Targeted Muscles: All the body’s major muscles

Pro Tip: Head to the deep end and challenge yourself to try a fully-suspended jumping jack by completing the exercise without touching the bottom.

Poolates

Poolates combines water fitness with the traditional principles of Pilates. It focuses on the development of core strength, flexibility, balance, and coordination while producing long, lean muscle. Poolates is soothing to the mind and spirit, and provides a healthy alternative to the land-based version.

Reps: Most Poolates classes last 30-60 minutes

Equipment: None

Suggested Frequency: 2 times per week

Targeted Muscles: Core muscles, particularly the abs and lower back

Pro Tip: Get together with friends and follow this Poolates routine from Women’s Health.

Bicep Curls and Figure 8s

Nothing looks better than toned arms in a bathing suit. In shoulder-depth water, use an aquatic dumbbell and do a normal bicep curl. Hold your arms to the sides of your body with elbows pointing towards the ground; extend your arms straight so that the dumbbell is near your thighs and curl all the way up to the shoulders. Specially designed pool weights allow users to adjust the amount of water resistance, and therefore, isolate different muscle groups. Alternate this exercise with a water polo ball routine. Maintain sturdy balance, push the ball under the water, and then move your arms in a figure 8 pattern.

Reps: Repeat figure 8s or curls 10 times, rest, and repeat

Equipment: Aquatic dumbbell, water polo ball

Suggested Frequency: 2-4 times per week

Targeted Muscles: Biceps, triceps, shoulders, back

Pro Tip: Don’t have a water polo ball? Use a beach ball or any type of ball that floats.

Wave Maker

The wave maker burns calories and works all the body’s trouble spots. In chest-deep water, hold onto the edge of the pool with your left hand and place your right hand, fingers pointing down, on the pool wall just below the waterline for stability. Extend your legs behind you and strenuously kick while keeping your knees and feet together at all times. The idea is to initiate the kicking motion in the abs and then stretch it to your legs and feet, similar to that of a fish (or mermaid). Don’t be fooled – making waves is harder than it sounds, especially when you try to keep it up for longer than 30 seconds.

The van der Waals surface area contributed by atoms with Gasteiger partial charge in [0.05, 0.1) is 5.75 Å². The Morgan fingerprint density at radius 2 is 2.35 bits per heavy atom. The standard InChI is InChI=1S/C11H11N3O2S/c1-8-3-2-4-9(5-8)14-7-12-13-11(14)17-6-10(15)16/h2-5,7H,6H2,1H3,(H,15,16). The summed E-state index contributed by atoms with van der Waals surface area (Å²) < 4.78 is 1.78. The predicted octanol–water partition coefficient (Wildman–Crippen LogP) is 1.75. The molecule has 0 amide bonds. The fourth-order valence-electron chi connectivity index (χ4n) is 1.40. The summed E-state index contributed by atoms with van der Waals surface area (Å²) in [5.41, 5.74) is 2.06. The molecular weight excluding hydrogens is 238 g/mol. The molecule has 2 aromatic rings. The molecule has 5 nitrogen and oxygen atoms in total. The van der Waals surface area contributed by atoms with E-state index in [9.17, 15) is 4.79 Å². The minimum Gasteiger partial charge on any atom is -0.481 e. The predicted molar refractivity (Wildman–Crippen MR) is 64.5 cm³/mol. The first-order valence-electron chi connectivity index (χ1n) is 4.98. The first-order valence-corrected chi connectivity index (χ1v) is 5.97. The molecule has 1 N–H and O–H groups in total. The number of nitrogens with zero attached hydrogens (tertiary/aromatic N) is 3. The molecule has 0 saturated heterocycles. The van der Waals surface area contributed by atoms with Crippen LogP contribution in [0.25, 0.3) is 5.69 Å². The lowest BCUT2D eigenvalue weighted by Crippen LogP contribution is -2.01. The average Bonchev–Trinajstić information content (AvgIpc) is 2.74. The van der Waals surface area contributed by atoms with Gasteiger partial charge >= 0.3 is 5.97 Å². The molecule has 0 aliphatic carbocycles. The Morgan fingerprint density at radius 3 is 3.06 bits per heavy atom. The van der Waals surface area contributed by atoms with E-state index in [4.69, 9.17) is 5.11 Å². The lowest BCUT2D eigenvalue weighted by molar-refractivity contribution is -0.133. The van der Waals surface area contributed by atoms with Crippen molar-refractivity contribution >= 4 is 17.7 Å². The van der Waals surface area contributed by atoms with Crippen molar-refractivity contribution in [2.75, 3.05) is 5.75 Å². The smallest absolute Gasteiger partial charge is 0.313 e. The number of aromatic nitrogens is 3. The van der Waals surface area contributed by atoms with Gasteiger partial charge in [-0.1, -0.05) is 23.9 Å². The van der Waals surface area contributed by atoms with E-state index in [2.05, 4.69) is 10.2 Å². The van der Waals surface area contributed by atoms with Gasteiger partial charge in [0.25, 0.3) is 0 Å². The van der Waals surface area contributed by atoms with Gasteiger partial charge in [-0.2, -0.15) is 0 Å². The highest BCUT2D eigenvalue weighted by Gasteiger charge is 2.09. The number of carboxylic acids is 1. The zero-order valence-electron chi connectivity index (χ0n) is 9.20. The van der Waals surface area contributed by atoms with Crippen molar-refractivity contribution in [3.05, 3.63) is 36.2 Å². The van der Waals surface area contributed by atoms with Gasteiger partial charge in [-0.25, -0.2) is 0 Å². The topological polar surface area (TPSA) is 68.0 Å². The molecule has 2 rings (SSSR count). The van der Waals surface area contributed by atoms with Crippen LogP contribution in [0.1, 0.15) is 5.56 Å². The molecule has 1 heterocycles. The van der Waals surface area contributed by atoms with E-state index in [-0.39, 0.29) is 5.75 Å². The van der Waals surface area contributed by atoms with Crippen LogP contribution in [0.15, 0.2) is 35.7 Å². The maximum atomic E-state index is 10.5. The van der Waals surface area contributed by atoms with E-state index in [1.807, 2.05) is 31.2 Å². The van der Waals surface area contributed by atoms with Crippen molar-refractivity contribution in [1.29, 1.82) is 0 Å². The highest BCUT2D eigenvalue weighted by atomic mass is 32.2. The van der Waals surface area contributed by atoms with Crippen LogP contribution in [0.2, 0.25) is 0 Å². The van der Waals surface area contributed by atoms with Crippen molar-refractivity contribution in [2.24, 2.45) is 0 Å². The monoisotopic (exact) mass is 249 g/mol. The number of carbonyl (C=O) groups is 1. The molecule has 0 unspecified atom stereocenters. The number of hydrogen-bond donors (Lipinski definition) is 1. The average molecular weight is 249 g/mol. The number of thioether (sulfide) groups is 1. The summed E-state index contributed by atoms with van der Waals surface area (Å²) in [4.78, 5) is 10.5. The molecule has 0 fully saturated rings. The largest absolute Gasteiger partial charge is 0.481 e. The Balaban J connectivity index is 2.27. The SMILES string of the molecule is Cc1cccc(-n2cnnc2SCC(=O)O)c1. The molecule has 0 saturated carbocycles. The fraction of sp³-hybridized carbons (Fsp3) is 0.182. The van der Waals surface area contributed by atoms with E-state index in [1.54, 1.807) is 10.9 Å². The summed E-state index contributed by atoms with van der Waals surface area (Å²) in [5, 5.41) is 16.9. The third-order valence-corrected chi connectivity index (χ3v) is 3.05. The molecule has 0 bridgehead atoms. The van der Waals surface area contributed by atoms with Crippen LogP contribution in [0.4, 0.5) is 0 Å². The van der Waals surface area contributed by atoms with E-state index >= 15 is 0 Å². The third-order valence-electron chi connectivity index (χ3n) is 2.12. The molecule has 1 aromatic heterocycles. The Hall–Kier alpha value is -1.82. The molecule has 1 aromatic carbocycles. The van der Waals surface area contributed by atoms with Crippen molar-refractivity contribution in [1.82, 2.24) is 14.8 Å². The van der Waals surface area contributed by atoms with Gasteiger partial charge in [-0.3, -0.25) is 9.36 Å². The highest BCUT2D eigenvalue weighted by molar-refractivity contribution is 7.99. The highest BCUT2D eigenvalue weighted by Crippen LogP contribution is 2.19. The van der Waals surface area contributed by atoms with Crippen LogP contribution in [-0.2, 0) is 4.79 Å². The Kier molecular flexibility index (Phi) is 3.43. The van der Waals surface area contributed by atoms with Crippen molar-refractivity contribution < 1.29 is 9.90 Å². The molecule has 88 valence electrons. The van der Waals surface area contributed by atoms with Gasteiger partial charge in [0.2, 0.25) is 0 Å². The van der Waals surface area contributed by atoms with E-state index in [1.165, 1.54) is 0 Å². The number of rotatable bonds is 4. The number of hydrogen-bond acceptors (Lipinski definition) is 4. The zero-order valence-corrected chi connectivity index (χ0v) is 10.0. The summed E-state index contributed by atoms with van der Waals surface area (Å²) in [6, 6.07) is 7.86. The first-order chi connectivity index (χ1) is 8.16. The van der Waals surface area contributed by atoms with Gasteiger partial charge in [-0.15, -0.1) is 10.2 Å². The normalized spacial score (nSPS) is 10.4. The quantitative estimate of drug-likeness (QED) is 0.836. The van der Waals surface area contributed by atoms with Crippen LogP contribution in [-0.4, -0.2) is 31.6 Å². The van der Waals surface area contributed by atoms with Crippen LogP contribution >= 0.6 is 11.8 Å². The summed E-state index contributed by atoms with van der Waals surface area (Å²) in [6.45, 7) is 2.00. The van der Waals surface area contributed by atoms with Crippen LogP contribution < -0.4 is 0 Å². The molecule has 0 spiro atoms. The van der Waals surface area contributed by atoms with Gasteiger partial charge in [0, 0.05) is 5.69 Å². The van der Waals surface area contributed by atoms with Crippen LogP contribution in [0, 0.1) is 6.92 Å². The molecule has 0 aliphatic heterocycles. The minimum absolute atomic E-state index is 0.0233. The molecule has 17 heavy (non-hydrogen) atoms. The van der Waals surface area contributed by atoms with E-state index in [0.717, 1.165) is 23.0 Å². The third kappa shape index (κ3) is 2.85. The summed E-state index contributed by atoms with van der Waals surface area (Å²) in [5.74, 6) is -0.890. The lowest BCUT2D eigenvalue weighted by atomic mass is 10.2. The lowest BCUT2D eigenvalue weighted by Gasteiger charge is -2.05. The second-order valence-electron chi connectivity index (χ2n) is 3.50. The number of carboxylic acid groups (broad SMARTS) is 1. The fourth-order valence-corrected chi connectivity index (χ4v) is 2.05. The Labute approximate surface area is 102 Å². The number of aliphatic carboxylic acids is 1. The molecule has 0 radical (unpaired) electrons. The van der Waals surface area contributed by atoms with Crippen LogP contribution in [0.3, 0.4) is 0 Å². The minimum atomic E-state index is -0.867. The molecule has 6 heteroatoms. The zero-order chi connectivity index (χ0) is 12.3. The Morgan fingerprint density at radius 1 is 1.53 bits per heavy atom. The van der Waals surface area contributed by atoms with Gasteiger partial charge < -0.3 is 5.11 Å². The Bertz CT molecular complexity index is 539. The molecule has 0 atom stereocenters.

Reps: Kick as hard as you can for 30 seconds, rest, and repeat

Equipment: None

Suggested Frequency: 2-4 times per week

Targeted Muscles: Abs, back, glutes, and legs

Pro Tip: If you can’t make waves for the full 30 seconds, don’t stop! Separate your legs and do flutter kicks.

Aqua Jogging

You don’t have to be an expert swimmer to do this exercise. Aqua jogging simulates the “jogging” action, but without the wear and tear on the joints from repetitively pounding the pavement. In fact, aqua jogging was developed by physiotherapists in the 1980s to help athletes rehabilitate after an injury. While the average person burns 8 calories a minute running on land, jogging in the water can burn 11.5 calories in the same amount of time.

Reps: Aqua jog for 20-30 minutes

Equipment: None

Suggested Frequency: 2-4 times per week

Targeted Muscles: Full body workout

Pro Tip: Alternate between walking, jogging and running to maximize your workout.